- Paperback: 216 pages
- Publisher: Crossway (May 4 2011)
- Language: English
- ISBN-10: 9781433520099
- ISBN-13: 978-1433520099
- ASIN: 1433520095
- Product Dimensions: 14 x 1.9 x 21.6 cm
- Shipping Weight: 181 g
- Average Customer Review: 6 customer reviews
- Amazon Bestsellers Rank: #62,837 in Books (See Top 100 in Books)
Give Them Grace: Dazzling Your Kids with the Love of Jesus Paperback – May 4 2011
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“So many Christian parents fall into the trap of asking the law to do in the hearts of their children what only grace can accomplish. Armed with threats, manipulation, and guilt, they attempt to create change that only the cross of Jesus Christ makes possible. It is so encouraging to read a parenting book that points parents to the grace of the cross and shows them how to be instruments of that grace in the lives of their children.”
―Paul David Tripp, President, Paul Tripp Ministries; author, What Did You Expect?
“In our human attempts to raise good and godly kids, we often forget that God extended his best grace to us. We are not full of grace on our own; we desperately need his grace. Elyse Fitzpatrick and her daughter, Jessica, provide a great tool to guide parents down the road of gracious parenting. I commend it to you.”
―James MacDonald, Pastor, Harvest Bible Chapel, Rolling Meadows, Illinois; author, Vertical Church
“Elyse Fitzpatrick continues her never-ending quest to churn out grace-filled, Christ-centered, gospel-saturated books. And now she’s done it again with her daughter, Jessica, coauthoring this excellent parenting book! If you are a parent, get online and order your copy of Give Them Grace today!”
―Deepak Reju, Pastor of Biblical Counseling and Family Ministry, Capitol Hill Baptist Church, Washington, DC; author, The Pastor and Counseling and She’s Got the Wrong Guy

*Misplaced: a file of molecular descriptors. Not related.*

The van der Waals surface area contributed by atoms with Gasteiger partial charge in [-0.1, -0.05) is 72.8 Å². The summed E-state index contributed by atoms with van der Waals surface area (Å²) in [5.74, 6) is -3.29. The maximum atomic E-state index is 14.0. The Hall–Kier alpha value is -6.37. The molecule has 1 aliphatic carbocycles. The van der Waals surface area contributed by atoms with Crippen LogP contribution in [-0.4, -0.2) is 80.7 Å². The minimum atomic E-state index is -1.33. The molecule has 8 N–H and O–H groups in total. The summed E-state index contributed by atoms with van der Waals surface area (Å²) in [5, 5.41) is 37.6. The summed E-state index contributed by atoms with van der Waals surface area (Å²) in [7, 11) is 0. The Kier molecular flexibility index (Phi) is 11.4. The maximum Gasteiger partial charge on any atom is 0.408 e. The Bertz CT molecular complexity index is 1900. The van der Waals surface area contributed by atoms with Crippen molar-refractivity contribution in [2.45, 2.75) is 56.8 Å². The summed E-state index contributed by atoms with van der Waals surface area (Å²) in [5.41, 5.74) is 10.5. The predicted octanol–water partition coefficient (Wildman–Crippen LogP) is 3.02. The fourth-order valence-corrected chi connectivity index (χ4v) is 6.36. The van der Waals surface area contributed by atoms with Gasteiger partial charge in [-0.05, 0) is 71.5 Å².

“The authors―mother and daughter―remind us that parenting is not only hard but also impossible. Yes, we need to nurture, teach, discipline, train, pray, and model, but we must not depend on our parenting skills to change the hearts of our children. Instead, they counsel parents to ‘rely on the faithfulness of Jesus, our great high priest, to change their hearts.’ Grace for both parents and children flows through the pages of this book; I only wish I had read it at the beginning of my parenting instead of the end.”
―Rose Marie Miller, missionary; author, From Fear to Freedom
“This is not just a book on parenting; this is deep training in the gospel. Elyse Fitzpatrick shows parents how to model themselves after the heavenly Father, who changed his children not by wrath and the law but by grace. A lot of books talk about gospel-centeredness in theory; this book shows you how to apply it to one of life’s most important relationships.”
―J. D. Greear, Pastor, The Summit Church, Raleigh-Durham, North Carolina; author, Not God Enough and Stop Asking Jesus Into Your Heart